Suryanarayanan S, Karellas A, Vedantham S, Glick SJ, D’Orsi CJ, Baker SP, Webber RL. 2000. Comparison of ­tomosynthesis methods used with digital mammography. Academic Radiology 7(12):1085–97.

Suryanarayanan S, Karellas A, Vedantham S, Baker SP, Glick SJ, D’Orsi CJ, Webber RL. 2001. Evaluation of linear and nonlinear tomosynthetic reconstruction methods in digital mammography. Academic Radiology 8(3):219–24.

Tseng HW, Vedantham S, Karellas A. 2020. Cone-beam breast computed tomography using ultra-fast image reconstruction with constrained, total-variation minimization for suppression of artifacts. Physica Medica 73:117–24.

Uhlig J, Fischer U, von Fintel E, Stahnke V, Perske C, Lotz J, Wienbeck S. 2017. Contrast enhancement on cone-beam breast-CT for discrimination of breast cancer immunohistochemical subtypes. Translational Oncology 10(6):904–10.

Vedantham S, Shi L, Karellas A, O’Connell AM. 2012. Dedicated breast CT: Fibroglandular volume measurements in a diagnostic population. Medical Physics 39(12):7317–28.

Vedantham S, Karellas A, Emmons MM, Moss LJ, Hussain S, Baker SP. 2013a. Dedicated breast CT: Geometric design considerations to maximize posterior breast coverage. ­Physics in Medicine and Biology 58(12):4099–118.

Vedantham S, Shi L, Karellas A, O’Connell AM, Conover DL. 2013b. Personalized estimates of radiation dose from dedicated breast CT in a diagnostic population and comparison with diagnostic mammography. Physics in Medicine and Biology 58(22):7921–36.

Vedantham S, O’Connell AM, Shi L, Karellas A, Huston AJ, Skinner KA. 2014. Dedicated breast CT: Feasibility for monitoring neoadjuvant chemotherapy treatment. Journal of Clinical Imaging Science 4:64.

Vedantham S, Karellas A, Vijayaraghavan GR, Kopans DB. 2015. Digital breast tomosynthesis: State of the art. ­Radiology 277(3):663–84.

Whelehan P, Evans A, Wells M, Macgillivray S. 2013. The effect of mammography pain on repeat participation in breast cancer screening: A systematic review. Breast 22(4):389–94.

Wienbeck S, Lotz J, Fischer U. 2017a. Feasibility of vacuum-assisted breast cone-beam CT-guided biopsy and comparison with prone stereotactic biopsy. American Journal of Roentgenology 208(5):1154–62.

Wienbeck S, Uhlig J, Luftner-Nagel S, Zapf A, Surov A, von Fintel E, Stahnke V, Lotz J, Fischer U. 2017b. The role of cone-beam breast-CT for breast cancer detection relative to breast density. European Radiology 27(12):5185–95.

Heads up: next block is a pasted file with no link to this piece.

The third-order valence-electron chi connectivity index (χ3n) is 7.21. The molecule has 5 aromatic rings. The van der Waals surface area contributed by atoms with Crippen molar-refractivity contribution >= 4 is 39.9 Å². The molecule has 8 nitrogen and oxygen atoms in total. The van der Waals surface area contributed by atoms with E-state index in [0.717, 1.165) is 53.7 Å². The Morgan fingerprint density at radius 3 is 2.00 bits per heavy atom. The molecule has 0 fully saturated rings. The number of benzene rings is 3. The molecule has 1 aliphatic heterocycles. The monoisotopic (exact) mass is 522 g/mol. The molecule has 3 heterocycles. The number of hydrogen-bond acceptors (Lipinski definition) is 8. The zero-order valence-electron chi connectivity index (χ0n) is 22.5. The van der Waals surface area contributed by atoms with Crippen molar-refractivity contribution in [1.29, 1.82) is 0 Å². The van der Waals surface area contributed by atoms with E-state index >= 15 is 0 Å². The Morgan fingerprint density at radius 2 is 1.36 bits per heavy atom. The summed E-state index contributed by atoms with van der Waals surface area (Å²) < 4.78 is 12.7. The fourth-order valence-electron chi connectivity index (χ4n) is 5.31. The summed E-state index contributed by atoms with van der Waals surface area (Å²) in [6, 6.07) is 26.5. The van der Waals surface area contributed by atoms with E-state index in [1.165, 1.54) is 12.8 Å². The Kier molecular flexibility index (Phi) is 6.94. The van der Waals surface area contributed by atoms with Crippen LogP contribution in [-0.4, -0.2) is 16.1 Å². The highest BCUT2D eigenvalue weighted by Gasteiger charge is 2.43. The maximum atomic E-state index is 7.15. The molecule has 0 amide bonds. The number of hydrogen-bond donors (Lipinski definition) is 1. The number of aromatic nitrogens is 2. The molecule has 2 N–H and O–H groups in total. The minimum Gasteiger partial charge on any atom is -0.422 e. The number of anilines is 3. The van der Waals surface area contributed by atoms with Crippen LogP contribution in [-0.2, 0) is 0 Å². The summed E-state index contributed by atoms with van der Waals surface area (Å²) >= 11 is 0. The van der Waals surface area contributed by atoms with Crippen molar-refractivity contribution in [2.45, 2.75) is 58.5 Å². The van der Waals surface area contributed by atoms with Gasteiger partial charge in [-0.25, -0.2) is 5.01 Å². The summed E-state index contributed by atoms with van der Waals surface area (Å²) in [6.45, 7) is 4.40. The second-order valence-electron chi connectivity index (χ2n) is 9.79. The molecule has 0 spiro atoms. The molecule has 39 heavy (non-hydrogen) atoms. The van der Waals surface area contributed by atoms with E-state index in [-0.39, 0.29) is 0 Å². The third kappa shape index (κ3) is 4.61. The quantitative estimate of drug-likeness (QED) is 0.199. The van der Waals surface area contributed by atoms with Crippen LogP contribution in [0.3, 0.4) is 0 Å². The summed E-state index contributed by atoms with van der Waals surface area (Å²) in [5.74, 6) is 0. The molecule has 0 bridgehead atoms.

Xie H, Shan H, Cong W, Liu C, Zhang X, Liu S, Ning R, Wang GE. 2020. Deep efficient end-to-end reconstruction (DEER) network for few-view breast CT image reconstruction. IEEE Access 8:196633–46.

Yaffe MJ, Boone JM, Packard N, Alonzo-Proulx O, Huang SY, Peressotti CL, Al-Mayah A, Brock K. 2009. The myth of the 50-50 breast. Medical Physics 36(12):5437–43.

Zhu Y, O’Connell AM, Ma Y, Liu A, Li H, Zhang Y, Zhang X, Ye Z. 2022. Dedicated breast CT: State of the art – Part I. Historical evolution and technical aspects. ­European ­Radiology 32(3):1579–89.



[1]  In the United States, the standard breast has been modeled (since at least the 1970s) as a 4.3 cm thick compressed breast consisting of 50 percent fibroglandular and 50 percent adipose ­tissue. Subsequent studies have shown that the average compressed breast thickness is approximately 5.9 cm and the average composition, excluding the skin, is 14.3–17.2 percent fibroglandular tissue (Yaffe et al. 2009; Vedantham et al. 2012).

[2] insight s/mqsa-national-statistic

[3] trials/nci-supported/tmist#goals

[4] Resourc es/Breast-Density-bro_ACR_SBI.pdf

[5]  National Cancer Institute Cancer Trends Progress Report, Jul 2021,

About the Author:Srinivasan Vedantham is a professor in the Departments of Medical Imaging and Biomedical Engineering, and Andrew Karellas is a professor in the Department of Medical Imaging, both at the University of Arizona.